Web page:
WASHINGTON, D.C. — Today, U.S. Senator John Barrasso (R-WY), ranking member of the Senate Committee on Energy and Natural Resources (ENR), delivered remarks at a committee business meeting to consider pending legislation.
For more information on the business meeting and the agenda of legislation to be considered click here.
Senator Barrasso’s remarks:
“Well, thank you Mr. Chairman.
“Thanks for holding today’s business meeting.
“Variety of important bills up before us today.
“Many of the bills are good policy and have broad bipartisan support.
“I am going to join you Mr. Chairman in encouraging the committee to pass these bills by voice vote, the bipartisan bills.
“Among these bills is the Pilot Butte Power Plant Conveyance Act, which I’ve introduced this year.
“It began generating, this plant did, in 1925.
“This hydropower plant has not been in service since 2008 when it became too costly to operate.
“And as a result, the plant has been sitting idle for the past 15 years, and the Bureau of Reclamation is planning to demolish it.
“The Midvale Irrigation District in Pavillion, Wyoming is willing to take ownership of the power plant.
“If enacted, the bill will allow for this federal asset to be transferred to a local entity that can make the needed repairs and bring it back into operation.
“It’s a win-win situation.
“The American people will no longer own a mothballed facility that would cost money to demolish.
“The people of Wyoming will be able to put the hydropower plant back into use.
“Today’s agenda also includes the Wyoming Public Lands Initiative Act.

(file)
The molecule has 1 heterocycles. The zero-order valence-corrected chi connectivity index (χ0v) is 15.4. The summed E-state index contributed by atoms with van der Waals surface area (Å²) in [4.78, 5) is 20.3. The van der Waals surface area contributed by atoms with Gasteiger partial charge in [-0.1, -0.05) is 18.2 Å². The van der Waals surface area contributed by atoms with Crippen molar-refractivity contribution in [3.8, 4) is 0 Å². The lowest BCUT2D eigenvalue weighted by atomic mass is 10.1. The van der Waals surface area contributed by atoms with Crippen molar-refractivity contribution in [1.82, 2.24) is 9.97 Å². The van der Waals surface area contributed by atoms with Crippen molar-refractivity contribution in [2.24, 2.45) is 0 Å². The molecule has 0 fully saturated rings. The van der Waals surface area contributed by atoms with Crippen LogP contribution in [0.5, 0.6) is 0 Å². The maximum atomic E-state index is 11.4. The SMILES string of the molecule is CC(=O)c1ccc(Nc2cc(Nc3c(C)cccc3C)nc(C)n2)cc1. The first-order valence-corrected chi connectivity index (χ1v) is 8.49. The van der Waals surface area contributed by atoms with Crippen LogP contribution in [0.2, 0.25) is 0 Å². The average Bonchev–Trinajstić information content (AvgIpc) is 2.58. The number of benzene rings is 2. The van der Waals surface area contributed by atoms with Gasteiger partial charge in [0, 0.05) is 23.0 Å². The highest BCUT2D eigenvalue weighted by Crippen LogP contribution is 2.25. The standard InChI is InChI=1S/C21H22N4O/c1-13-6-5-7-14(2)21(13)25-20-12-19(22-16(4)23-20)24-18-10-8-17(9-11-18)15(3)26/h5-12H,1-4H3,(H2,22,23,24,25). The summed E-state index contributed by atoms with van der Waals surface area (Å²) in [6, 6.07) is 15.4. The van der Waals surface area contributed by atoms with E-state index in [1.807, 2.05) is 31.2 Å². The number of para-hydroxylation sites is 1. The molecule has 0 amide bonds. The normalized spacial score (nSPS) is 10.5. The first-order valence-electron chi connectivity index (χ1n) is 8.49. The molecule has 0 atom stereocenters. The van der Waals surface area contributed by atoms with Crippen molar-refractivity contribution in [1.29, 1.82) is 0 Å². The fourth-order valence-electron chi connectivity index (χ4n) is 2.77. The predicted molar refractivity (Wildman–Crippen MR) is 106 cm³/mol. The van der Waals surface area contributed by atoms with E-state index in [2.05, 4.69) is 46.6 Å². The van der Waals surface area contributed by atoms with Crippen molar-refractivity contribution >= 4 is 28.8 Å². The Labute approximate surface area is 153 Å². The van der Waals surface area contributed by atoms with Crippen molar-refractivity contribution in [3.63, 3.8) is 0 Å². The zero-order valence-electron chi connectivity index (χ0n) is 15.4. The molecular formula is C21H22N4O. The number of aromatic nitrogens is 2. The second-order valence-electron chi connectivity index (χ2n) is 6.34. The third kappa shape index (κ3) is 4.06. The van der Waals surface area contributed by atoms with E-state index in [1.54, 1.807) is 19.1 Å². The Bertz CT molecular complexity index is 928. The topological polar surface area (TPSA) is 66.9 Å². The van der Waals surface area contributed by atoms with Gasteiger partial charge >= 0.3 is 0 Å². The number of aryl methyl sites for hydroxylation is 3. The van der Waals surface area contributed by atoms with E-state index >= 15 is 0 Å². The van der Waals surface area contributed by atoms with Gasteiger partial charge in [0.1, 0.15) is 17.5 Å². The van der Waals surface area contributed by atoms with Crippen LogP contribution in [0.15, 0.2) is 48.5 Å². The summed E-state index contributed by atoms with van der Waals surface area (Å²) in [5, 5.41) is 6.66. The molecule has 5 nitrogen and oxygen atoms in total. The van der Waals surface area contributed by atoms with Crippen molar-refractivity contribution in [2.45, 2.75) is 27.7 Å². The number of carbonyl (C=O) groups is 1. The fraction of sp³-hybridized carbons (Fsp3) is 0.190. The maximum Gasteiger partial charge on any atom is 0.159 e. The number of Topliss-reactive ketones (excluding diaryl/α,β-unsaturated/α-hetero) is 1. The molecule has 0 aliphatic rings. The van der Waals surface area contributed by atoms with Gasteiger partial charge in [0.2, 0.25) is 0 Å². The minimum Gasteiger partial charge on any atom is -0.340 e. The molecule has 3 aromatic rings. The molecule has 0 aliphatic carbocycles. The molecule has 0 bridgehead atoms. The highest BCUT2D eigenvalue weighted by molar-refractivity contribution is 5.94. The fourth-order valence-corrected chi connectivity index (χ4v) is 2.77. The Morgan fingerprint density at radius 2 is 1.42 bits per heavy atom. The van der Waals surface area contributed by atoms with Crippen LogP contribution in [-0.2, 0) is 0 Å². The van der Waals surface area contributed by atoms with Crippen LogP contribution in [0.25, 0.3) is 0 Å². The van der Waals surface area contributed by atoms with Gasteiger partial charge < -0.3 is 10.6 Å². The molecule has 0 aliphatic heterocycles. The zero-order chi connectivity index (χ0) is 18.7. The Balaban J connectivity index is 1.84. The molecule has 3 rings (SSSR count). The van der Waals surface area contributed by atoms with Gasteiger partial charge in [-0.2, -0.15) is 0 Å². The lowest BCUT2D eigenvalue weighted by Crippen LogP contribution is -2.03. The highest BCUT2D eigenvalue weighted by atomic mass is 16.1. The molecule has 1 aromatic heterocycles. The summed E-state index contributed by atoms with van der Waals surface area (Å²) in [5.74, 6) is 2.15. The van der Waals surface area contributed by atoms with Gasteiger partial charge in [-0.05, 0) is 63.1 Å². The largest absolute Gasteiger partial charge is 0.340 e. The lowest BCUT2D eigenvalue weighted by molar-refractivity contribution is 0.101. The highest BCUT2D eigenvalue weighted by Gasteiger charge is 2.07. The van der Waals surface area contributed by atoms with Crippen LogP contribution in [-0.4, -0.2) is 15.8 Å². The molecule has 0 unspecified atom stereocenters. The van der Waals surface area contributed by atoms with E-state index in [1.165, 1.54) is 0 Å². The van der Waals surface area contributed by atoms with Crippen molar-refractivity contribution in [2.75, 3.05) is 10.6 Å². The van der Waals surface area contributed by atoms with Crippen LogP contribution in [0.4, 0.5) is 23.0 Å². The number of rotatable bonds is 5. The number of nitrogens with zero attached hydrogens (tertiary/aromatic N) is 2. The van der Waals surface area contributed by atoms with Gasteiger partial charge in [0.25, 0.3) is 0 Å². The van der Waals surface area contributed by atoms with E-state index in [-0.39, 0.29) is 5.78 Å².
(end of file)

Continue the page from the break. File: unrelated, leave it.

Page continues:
“This bill would resolve the management status for thousands of acres of federal public lands
across seven counties in my home state of Wyoming.
“These acres involve Wilderness Study Areas, which are lands managed solely for preservation, even though they are not included in the National Wilderness Preservation System.
“The Bureau of Land Management studies these areas to determine whether they should be designated as wilderness lands or returned to multiple-use status.
“Until Congress acts, the Bureau treats all these lands as wilderness.
“In other words, the land is closed off to almost every use.
“And for the people of Wyoming, who rely on access to the land to make a living and for recreation, this not acceptable.
“In 1991, the Bureau released a report recommending a balanced approach for Wyoming’s Wilderness Study Areas.
“This was 1991, Mr. Chairman.
“Specifically, the Bureau recommended that Congress designate some of the lands as wilderness appropriately, and release the majority of the land back to multiple-use status.
“Over three decades later, these lands still remain in limbo.
“That is why some of our counties began to work on this Wyoming Public Lands Initiative.
“I want to thank the Wyoming County Commissioners for their collaboration since 2015.
“The bill, which I am proud to sponsor on their behalf, generally follows the recommendations of the 1991 report.
“It strikes a balance between protecting the places people in Wyoming love, while expanding multiple use areas that our state and local economies rely on.
“The bill was developed by the people who live near the land and who will be accessing the land when it is enacted.
“It’s been developed ‘from the ground up.’
“It resolves a decades-old stalemate.
“The bill will increase conservation, and ensure that other lands can be unlocked for uses important to Wyoming’s people…
“I firmly believe the people of Wyoming – not Washington – should decide how to manage these lands.
“I also support many of the other items on today’s agenda.
“However, there are several bills on the agenda that I cannot support, didn’t support last Congress, continue to oppose.
“Thank you, Mr. Chairman.”